NEW YORK (GenomeWeb) – Researchers from the University of Michigan and Thermo Fisher Scientific have identified mutations in genes that can be targeted with approved drugs in 43 patients with penile cancer, using a next-generation sequencing panel.
The team reported in the journal Cancer Research this week that its work was one of the first genomic studies of penile squamous cell carcinoma (PeSCCA) and said that a better understanding of the molecular alterations underlying this type of cancer, for which there are currently limited targeted treatment options,should help shed light on potential drug strategies.
"Comprehensive profiling of somatic genomic alterations in PeSCCA has not been reported," the authors wrote, and as such, "the key molecular alterations driving [penile cancer] development and potential therapeutic targets are incompletely understood."
Although around 80 percent of penile cancers can be cured with surgery, advanced or aggressive forms of the disease require drug treatment, but there are limited options and few treatment guidelines for these patients.
The UMich team performed targeted sequencing using Thermo's 126-gene Oncomine Comprehensive Panel, which the company provided for the study. Sequencing was performed on the Ion Torrent PGM or Proton sequencing system.
The researchers analyzed 60 formalin-fixed paraffin-embedded samples from 43 patients with penile cancer, including 14 patients who had matched metastatic samples. They also analyzed the samples for human papillomavirus, a known risk factor, and performed immunohistochemistry for p16 and EGFR. EGFR overexpression has been found in a large percentage of penile cancer patients and p16 expression is often correlated with HPV infection.
The patients' primary tumors spanned several clinical stages of the disease, with 12 patients classified as clinical stage I, 13 as stage II, three as stage III, and 14 as stage IV. One patient only had a metastatic sample available.
After sequencing, the researchers identified a total of 94 somatic point mutations. The genes TP53, CDKN2A, PIK3CA, and HRAS were the most frequently mutated, with mutations in 29, 20, nine, and eight samples, respectively. The researchers also performed a copy number analysis, identifying 54 copy number gains and 18 copy number losses. They found gains most frequently in MYC, CCND1, SOX2, ATP11B, EGFR, and TERT, while 72 percent of copy number losses involved CDKN2A.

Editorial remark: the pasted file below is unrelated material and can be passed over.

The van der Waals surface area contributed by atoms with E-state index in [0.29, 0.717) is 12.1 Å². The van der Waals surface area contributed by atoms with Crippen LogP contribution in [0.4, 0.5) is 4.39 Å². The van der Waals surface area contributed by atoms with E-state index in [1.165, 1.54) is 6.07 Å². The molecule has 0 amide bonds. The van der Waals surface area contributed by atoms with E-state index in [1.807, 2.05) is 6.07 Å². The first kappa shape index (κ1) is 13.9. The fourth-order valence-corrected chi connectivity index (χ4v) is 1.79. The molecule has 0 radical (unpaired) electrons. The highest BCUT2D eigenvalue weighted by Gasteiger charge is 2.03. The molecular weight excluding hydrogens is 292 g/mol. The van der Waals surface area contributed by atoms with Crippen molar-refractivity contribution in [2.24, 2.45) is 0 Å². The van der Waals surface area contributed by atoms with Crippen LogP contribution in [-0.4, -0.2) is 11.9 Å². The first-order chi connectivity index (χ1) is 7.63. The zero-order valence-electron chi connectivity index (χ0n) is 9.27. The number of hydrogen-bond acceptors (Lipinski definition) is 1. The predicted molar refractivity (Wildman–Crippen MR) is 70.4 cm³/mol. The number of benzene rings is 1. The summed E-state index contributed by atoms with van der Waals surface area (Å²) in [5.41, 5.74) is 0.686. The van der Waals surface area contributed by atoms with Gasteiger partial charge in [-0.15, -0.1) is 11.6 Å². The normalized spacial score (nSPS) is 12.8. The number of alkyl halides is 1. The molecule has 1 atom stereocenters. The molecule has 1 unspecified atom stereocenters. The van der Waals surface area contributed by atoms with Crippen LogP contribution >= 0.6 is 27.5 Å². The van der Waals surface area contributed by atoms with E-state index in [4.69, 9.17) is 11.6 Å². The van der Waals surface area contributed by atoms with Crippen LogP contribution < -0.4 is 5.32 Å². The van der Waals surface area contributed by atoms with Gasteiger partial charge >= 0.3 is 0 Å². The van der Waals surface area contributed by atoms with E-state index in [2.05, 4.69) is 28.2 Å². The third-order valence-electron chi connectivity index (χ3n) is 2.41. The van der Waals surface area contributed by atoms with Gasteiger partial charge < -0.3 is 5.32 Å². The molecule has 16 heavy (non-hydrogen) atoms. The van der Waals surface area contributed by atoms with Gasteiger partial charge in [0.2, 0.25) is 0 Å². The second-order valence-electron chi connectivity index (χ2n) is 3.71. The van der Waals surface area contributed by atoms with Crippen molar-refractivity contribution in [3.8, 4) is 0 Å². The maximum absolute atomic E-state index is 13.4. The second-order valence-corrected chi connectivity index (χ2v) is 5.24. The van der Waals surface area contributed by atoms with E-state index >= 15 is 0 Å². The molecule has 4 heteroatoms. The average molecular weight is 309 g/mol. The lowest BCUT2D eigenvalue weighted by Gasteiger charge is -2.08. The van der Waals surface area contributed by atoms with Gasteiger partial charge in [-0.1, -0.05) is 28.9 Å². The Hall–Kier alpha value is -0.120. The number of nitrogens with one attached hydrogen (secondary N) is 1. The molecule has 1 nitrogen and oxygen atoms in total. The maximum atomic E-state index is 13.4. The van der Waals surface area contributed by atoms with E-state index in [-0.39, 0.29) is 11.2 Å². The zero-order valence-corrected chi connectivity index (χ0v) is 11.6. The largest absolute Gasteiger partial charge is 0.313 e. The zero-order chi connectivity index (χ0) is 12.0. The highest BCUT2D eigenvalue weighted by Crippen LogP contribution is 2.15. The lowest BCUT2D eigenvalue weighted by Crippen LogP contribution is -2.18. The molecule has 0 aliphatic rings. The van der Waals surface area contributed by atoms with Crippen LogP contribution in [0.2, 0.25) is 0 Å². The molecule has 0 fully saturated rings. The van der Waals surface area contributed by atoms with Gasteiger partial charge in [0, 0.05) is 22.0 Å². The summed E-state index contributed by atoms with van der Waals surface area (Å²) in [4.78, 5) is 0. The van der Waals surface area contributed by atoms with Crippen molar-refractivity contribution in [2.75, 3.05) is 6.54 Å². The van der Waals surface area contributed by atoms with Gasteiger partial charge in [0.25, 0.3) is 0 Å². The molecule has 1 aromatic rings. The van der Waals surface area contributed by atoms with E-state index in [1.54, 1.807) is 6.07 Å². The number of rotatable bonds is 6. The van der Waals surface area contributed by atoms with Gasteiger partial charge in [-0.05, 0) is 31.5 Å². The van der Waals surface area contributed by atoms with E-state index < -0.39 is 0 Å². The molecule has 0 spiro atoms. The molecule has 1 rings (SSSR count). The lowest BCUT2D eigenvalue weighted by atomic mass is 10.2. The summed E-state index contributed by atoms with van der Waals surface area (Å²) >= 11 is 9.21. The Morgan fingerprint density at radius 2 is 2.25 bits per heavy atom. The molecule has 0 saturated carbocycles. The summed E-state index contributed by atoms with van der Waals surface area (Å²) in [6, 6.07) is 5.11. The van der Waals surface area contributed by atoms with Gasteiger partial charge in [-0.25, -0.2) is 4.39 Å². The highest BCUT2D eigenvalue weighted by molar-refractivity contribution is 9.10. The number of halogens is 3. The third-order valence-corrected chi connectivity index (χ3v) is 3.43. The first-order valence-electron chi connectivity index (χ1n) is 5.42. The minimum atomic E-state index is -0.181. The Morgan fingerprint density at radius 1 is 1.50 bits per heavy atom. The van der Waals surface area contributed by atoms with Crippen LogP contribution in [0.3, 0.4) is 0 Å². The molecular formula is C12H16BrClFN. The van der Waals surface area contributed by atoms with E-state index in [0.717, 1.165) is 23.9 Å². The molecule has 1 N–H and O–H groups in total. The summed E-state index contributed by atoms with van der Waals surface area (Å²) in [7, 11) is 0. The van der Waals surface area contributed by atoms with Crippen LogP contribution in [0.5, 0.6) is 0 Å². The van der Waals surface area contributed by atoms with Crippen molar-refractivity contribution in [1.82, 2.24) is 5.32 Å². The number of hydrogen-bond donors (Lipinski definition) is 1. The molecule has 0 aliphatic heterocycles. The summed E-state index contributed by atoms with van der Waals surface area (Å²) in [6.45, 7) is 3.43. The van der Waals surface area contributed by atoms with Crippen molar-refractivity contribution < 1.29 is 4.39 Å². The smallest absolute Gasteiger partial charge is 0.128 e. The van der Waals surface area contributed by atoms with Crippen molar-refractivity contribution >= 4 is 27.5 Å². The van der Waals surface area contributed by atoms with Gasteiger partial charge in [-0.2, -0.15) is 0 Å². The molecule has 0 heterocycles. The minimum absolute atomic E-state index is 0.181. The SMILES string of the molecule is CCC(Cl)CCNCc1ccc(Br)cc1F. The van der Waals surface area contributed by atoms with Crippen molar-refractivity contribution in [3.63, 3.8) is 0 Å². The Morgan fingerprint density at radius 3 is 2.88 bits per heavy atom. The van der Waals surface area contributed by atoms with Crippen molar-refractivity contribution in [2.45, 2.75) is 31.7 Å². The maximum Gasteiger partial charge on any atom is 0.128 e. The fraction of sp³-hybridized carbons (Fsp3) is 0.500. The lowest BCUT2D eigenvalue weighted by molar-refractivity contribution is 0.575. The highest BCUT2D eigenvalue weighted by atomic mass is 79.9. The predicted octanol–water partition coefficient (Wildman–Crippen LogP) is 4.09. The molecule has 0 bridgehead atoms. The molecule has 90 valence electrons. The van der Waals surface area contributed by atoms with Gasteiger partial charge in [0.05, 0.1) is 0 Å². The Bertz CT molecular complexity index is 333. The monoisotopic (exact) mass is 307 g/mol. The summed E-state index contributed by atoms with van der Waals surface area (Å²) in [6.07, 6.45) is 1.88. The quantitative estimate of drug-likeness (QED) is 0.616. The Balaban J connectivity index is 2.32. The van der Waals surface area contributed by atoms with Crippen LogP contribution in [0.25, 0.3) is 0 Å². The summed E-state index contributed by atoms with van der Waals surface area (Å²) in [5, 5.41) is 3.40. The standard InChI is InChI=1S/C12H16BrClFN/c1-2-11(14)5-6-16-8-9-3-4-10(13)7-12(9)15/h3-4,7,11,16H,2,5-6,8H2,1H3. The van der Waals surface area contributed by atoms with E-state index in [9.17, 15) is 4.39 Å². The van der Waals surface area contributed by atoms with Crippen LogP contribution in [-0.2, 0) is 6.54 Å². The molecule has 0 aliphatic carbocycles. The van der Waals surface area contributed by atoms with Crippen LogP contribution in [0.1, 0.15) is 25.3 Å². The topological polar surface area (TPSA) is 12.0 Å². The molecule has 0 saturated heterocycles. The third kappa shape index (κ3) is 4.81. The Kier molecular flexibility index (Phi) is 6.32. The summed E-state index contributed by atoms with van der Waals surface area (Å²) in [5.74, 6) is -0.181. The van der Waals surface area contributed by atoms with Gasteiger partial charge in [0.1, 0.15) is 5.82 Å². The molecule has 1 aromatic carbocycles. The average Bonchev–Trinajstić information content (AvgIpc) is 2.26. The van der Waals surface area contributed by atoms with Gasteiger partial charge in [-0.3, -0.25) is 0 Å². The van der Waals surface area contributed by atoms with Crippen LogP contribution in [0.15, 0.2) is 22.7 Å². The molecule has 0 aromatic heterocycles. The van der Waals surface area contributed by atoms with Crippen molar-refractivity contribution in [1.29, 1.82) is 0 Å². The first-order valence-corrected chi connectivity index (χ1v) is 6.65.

Looking at the 14 cases that had both primary tumor and metastatic samples, the researchers noted that the somatic SNVs and indels were highly concordant between the samples, while the copy number alterations matched significantly less frequently.
The researchers identified HPV, which is known to play a role in the pathogenesis of penile cancer, in five patients. Interestingly, the cases in which HPV was present had fewer mutations, averaging just one per sample, as opposed to an average of two per sample in HPV-negative cases.
While the number of mutations per tumor did not correlate with clinical status or tumor grade, the researchers did find that having more mutations in the most frequently mutated genes — CDKN2A, EGFR, MYC, HRAS, or TP53 — was associated with a more advanced clinical stage. Amplification in MYC and CCND1 was also associated with a shorter time to progression, while p16 expression was correlated with a better outcome.
Finally, the team wanted to look at potentially targetable mutations.
Four patients had EGFR amplifications and one had a CDK4 amplification, both of which confer eligibility for clinical trials.
Previous studies of penile cancer have found that overexpression of EGFR is common, and there has been some investigational use of anti-EGFR therapies in advanced cases, but with limited results. Looking deeper into EGFR amplification and overexpression, the researchers performed EGFR immunohistochemistry on samples from five patients with both primary and metastatic samples and found EGFR to be strongly expressed in all samples. Interestingly, however, expression did not always correlate with EGFR copy number status.
The researchers hypothesized that this discordance between copy number and expression may explain why anti-EGFR therapies have had limited success in penile cancer patients and suggested that perhaps tumors with EGFR amplification may be more sensitive to EGFR targeting than those without.
In addition, five patients had activating HRAS mutations, which may also "complicate EGFR-targeted therapy efforts," as such mutations have been thought to confer resistance to EGFR-based therapies in other cancers.
The study "provides a roadmap to design better, more informed trials for penile cancer," Scott Tomlins, senior author of the study and an assistant professor of pathology and urology at the University of Michigan Medical School, said in a statement. "This is the basic knowledge we need to open the door to more individualized trials and treatments in the future."